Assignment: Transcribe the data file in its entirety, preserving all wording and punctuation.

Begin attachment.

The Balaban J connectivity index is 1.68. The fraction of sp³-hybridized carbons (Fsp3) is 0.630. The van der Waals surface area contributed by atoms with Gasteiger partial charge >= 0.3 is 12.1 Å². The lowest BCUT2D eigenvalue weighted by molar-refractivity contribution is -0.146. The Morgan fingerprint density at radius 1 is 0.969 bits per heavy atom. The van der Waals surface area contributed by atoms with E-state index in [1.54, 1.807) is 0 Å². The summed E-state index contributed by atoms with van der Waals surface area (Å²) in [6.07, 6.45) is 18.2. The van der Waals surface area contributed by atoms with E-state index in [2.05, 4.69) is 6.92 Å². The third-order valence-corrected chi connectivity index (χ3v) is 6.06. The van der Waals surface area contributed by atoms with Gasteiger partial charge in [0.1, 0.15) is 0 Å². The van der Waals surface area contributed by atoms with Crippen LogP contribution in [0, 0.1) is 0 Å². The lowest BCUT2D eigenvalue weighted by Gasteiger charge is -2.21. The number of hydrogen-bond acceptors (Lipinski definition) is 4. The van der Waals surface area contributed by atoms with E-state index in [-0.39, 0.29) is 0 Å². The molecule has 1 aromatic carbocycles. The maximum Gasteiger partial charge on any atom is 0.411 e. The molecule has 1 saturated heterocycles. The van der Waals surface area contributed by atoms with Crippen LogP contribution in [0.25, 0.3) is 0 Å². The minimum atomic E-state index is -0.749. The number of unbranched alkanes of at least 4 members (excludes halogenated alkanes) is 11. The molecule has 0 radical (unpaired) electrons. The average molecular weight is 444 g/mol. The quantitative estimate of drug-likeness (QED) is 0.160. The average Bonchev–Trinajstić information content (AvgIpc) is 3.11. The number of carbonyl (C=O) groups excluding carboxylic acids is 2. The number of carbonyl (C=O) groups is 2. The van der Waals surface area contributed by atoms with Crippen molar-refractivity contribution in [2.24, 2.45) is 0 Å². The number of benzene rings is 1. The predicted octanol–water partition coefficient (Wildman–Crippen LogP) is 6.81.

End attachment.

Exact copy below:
The Balaban J connectivity index is 1.68. The fraction of sp³-hybridized carbons (Fsp3) is 0.630. The van der Waals surface area contributed by atoms with Gasteiger partial charge >= 0.3 is 12.1 Å². The lowest BCUT2D eigenvalue weighted by molar-refractivity contribution is -0.146. The Morgan fingerprint density at radius 1 is 0.969 bits per heavy atom. The van der Waals surface area contributed by atoms with E-state index in [1.54, 1.807) is 0 Å². The summed E-state index contributed by atoms with van der Waals surface area (Å²) in [6.07, 6.45) is 18.2. The van der Waals surface area contributed by atoms with E-state index in [2.05, 4.69) is 6.92 Å². The third-order valence-corrected chi connectivity index (χ3v) is 6.06. The van der Waals surface area contributed by atoms with Gasteiger partial charge in [0.1, 0.15) is 0 Å². The van der Waals surface area contributed by atoms with Crippen LogP contribution in [0, 0.1) is 0 Å². The lowest BCUT2D eigenvalue weighted by Gasteiger charge is -2.21. The number of hydrogen-bond acceptors (Lipinski definition) is 4. The van der Waals surface area contributed by atoms with E-state index in [-0.39, 0.29) is 0 Å². The molecule has 1 aromatic carbocycles. The maximum Gasteiger partial charge on any atom is 0.411 e. The molecule has 1 saturated heterocycles. The van der Waals surface area contributed by atoms with Crippen LogP contribution in [0.25, 0.3) is 0 Å². The minimum atomic E-state index is -0.749. The number of unbranched alkanes of at least 4 members (excludes halogenated alkanes) is 11. The molecule has 0 radical (unpaired) electrons. The average molecular weight is 444 g/mol. The quantitative estimate of drug-likeness (QED) is 0.160. The average Bonchev–Trinajstić information content (AvgIpc) is 3.11. The number of carbonyl (C=O) groups excluding carboxylic acids is 2. The number of carbonyl (C=O) groups is 2. The van der Waals surface area contributed by atoms with Crippen molar-refractivity contribution in [2.24, 2.45) is 0 Å². The number of benzene rings is 1. The predicted octanol–water partition coefficient (Wildman–Crippen LogP) is 6.81.